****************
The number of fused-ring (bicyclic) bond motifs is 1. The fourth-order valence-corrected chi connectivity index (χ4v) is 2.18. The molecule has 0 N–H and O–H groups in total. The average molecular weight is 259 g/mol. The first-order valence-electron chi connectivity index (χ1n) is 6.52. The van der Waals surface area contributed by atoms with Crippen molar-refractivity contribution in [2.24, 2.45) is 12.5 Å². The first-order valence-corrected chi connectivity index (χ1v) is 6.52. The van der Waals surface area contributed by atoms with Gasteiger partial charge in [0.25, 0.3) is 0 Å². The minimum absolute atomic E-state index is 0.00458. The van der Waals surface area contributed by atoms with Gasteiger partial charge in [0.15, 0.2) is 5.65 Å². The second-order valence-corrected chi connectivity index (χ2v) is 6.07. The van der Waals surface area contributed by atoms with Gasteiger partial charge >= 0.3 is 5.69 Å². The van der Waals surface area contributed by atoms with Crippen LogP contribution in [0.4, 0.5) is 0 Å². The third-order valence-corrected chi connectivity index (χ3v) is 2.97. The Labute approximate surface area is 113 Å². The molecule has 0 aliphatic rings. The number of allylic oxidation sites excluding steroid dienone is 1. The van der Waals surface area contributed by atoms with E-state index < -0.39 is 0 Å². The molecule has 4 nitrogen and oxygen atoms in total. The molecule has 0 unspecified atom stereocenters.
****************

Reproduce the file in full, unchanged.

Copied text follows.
The number of fused-ring (bicyclic) bond motifs is 1. The fourth-order valence-corrected chi connectivity index (χ4v) is 2.18. The molecule has 0 N–H and O–H groups in total. The average molecular weight is 259 g/mol. The first-order valence-electron chi connectivity index (χ1n) is 6.52. The van der Waals surface area contributed by atoms with Crippen molar-refractivity contribution in [2.24, 2.45) is 12.5 Å². The first-order valence-corrected chi connectivity index (χ1v) is 6.52. The van der Waals surface area contributed by atoms with Gasteiger partial charge in [0.25, 0.3) is 0 Å². The minimum absolute atomic E-state index is 0.00458. The van der Waals surface area contributed by atoms with Gasteiger partial charge in [0.15, 0.2) is 5.65 Å². The second-order valence-corrected chi connectivity index (χ2v) is 6.07. The van der Waals surface area contributed by atoms with Gasteiger partial charge >= 0.3 is 5.69 Å². The van der Waals surface area contributed by atoms with Crippen LogP contribution in [0.4, 0.5) is 0 Å². The third-order valence-corrected chi connectivity index (χ3v) is 2.97. The Labute approximate surface area is 113 Å². The molecule has 0 aliphatic rings. The number of allylic oxidation sites excluding steroid dienone is 1. The van der Waals surface area contributed by atoms with E-state index < -0.39 is 0 Å². The molecule has 4 nitrogen and oxygen atoms in total. The molecule has 0 unspecified atom stereocenters.